Mexico's incoming government says it does not plan to assume the role of "safe third country" for migrants seeking asylum in the U.S. after Andres Manuel Lopez Obrador is sworn in as president on Dec. 1.
Incoming Interior Minister Olga Sanchez says in a statement Saturday: "There is no agreement of any sort between the incoming Mexican government and the U.S. government."
She said the future government's principal concern related to the migrants is their well-being in Mexico.
The Washington Post reported Saturday that the administration of U.S. President Donald Trump has won support from the president-elect's team for asylum seekers to wait in Mexico while their claims move through U.S. courts.
Citing Mexican officials and senior members of president-elect Andres Manuel Lopez Obrador's transition team, the newspaper said the agreement would break with long-standing asylum rules and mount a new obstacle to Central American migrants attempting to reach the United States and escape poverty and violence.
Lopez Obrador has vowed to try to eliminate the causes of migration by creating more jobs and improving living conditions in Mexico and Central America.
In exchange, he hopes U.S. President Donald Trump and the Canadian government will agree to help spur economic development in the region.
Outgoing President Enrique Pena Nieto has also sought to stem the flow of migrants north by offering jobs to them, and has received backing from the private sector in his efforts.
Olga Sanchez Cordero, Mexico's incoming interior minister and the top domestic policy official for Lopez Obrador, who takes office Dec. 1, told the Washington Post the plan, known as Remain in Mexico, was a "short-term solution."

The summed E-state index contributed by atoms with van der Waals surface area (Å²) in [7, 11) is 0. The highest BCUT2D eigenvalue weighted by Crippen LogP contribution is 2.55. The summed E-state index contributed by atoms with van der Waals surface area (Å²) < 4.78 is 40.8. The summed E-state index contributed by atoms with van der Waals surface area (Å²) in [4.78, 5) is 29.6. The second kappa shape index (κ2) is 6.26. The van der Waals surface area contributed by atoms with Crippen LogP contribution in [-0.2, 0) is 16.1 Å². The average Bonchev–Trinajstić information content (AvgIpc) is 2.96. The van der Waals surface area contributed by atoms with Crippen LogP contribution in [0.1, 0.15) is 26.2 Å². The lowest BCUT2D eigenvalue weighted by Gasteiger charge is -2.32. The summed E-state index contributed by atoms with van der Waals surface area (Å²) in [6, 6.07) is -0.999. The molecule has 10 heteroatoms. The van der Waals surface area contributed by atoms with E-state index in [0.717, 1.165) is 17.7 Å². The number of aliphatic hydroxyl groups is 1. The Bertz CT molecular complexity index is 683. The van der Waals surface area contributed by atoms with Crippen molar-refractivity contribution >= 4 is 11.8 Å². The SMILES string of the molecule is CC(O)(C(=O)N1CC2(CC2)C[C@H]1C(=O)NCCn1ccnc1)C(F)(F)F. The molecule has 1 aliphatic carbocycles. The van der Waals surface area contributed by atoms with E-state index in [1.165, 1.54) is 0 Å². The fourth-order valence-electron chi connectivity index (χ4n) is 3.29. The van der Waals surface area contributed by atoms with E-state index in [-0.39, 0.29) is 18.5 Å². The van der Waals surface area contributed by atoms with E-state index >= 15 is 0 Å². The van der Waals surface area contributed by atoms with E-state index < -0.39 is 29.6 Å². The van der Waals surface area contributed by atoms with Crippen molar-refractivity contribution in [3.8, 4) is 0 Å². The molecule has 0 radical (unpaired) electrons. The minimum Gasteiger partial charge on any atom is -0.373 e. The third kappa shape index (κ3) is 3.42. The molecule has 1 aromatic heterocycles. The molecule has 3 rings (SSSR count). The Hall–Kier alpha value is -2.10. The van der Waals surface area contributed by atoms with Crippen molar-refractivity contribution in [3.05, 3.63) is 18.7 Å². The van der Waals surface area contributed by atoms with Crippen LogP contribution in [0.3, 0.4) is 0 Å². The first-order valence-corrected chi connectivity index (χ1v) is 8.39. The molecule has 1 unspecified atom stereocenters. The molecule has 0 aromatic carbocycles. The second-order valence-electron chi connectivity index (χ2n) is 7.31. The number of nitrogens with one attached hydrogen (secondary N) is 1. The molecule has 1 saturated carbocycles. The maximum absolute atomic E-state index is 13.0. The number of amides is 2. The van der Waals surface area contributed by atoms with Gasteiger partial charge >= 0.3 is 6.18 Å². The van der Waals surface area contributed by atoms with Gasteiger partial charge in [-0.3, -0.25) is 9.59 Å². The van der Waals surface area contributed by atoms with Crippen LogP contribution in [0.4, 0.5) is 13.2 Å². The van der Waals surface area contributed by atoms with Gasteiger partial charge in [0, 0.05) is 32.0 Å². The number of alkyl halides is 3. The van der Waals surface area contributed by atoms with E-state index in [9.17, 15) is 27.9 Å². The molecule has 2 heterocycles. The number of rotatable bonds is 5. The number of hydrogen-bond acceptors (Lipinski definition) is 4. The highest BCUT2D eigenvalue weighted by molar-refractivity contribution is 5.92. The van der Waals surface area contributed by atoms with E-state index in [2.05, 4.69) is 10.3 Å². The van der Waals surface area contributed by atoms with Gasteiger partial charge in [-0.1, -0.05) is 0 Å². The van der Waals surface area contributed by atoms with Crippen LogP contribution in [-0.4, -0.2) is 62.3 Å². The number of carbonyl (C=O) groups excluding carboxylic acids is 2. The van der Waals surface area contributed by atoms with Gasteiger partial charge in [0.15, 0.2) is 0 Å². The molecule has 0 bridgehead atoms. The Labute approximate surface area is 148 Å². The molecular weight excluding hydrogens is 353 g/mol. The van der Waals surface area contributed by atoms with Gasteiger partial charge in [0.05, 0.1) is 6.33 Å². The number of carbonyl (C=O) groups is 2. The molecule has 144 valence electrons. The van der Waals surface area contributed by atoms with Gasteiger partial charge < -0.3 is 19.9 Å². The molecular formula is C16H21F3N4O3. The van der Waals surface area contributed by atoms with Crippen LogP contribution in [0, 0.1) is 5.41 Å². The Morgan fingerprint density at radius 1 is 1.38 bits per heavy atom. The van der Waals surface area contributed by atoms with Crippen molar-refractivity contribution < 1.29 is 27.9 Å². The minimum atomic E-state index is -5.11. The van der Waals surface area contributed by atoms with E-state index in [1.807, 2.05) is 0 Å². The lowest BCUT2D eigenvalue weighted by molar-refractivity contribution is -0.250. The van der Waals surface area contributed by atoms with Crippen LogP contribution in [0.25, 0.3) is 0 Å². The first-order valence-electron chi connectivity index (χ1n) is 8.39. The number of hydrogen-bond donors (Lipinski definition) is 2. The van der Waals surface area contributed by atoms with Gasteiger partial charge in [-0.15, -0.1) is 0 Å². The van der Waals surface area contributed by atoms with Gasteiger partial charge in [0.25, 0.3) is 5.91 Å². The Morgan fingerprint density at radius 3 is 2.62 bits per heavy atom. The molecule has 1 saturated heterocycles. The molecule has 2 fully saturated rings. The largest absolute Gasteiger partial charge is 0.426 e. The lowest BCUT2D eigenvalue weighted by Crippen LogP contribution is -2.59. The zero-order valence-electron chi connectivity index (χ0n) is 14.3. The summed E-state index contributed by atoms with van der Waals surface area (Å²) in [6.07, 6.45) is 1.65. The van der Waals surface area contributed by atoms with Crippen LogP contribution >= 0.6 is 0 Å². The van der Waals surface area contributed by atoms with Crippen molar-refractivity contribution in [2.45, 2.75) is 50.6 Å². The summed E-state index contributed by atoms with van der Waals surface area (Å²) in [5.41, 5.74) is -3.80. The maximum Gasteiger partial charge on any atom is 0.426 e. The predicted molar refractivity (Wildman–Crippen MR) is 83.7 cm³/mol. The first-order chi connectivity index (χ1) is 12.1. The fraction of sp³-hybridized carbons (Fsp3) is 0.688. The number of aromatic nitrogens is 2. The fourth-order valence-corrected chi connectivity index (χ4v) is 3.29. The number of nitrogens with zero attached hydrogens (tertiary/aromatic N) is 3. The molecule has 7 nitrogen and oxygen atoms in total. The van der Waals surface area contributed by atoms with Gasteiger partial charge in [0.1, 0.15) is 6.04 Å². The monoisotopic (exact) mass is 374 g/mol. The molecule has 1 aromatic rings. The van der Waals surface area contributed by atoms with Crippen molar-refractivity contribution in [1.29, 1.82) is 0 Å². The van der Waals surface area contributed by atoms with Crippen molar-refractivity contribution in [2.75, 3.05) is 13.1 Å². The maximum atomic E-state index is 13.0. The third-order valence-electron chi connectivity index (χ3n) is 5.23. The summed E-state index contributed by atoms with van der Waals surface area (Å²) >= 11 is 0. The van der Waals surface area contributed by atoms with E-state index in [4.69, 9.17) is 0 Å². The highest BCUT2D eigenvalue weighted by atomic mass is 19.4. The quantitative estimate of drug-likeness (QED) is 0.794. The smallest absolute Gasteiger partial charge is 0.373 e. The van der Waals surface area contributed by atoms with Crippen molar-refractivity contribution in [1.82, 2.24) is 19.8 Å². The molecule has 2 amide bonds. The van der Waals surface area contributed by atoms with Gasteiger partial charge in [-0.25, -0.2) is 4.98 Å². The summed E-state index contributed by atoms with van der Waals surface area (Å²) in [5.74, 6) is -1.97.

"The medium- and long-term solution is that people don't migrate," Sanchez Cordero said. "Mexico has open arms and everything, but imagine, one caravan after another after another, that would also be a problem for us."
The paper said that according to the outlines of the plan, asylum applicants at the border will have to stay in Mexico while their cases are processed, potentially ending the system Trump decries as "catch and release" that has until now generally allowed those seeking refuge to wait on safer U.S. soil.
Alison Leal Parker, U.S. managing director for Human Rights Watch, a legal rights organization, said the policy was "a pathetic attempt by the United States to shirk responsibility. Central Americans have faced serious harm in Mexico."
The effect, Parker said, would likely "push people fleeing for lives into riskier attempts to find safety, including using criminal human smugglers who will gain power under this new policy."
There was no immediate comment from the White House on the deal that the Washington Post said took shape last week in Houston during a meeting between Marcelo Ebrard, Mexico's incoming foreign minister, and top U.S. officials including Secretary of State Mike Pompeo and Homeland Security Secretary Kirstjen Nielsen.
Trump has been seeking to block thousands of Central Americans traveling in caravans from entering the United States, and has ordered that immigrants who enter the country illegally from Mexico are ineligible for asylum.
That order has been temporary suspended by a U.S. judge.
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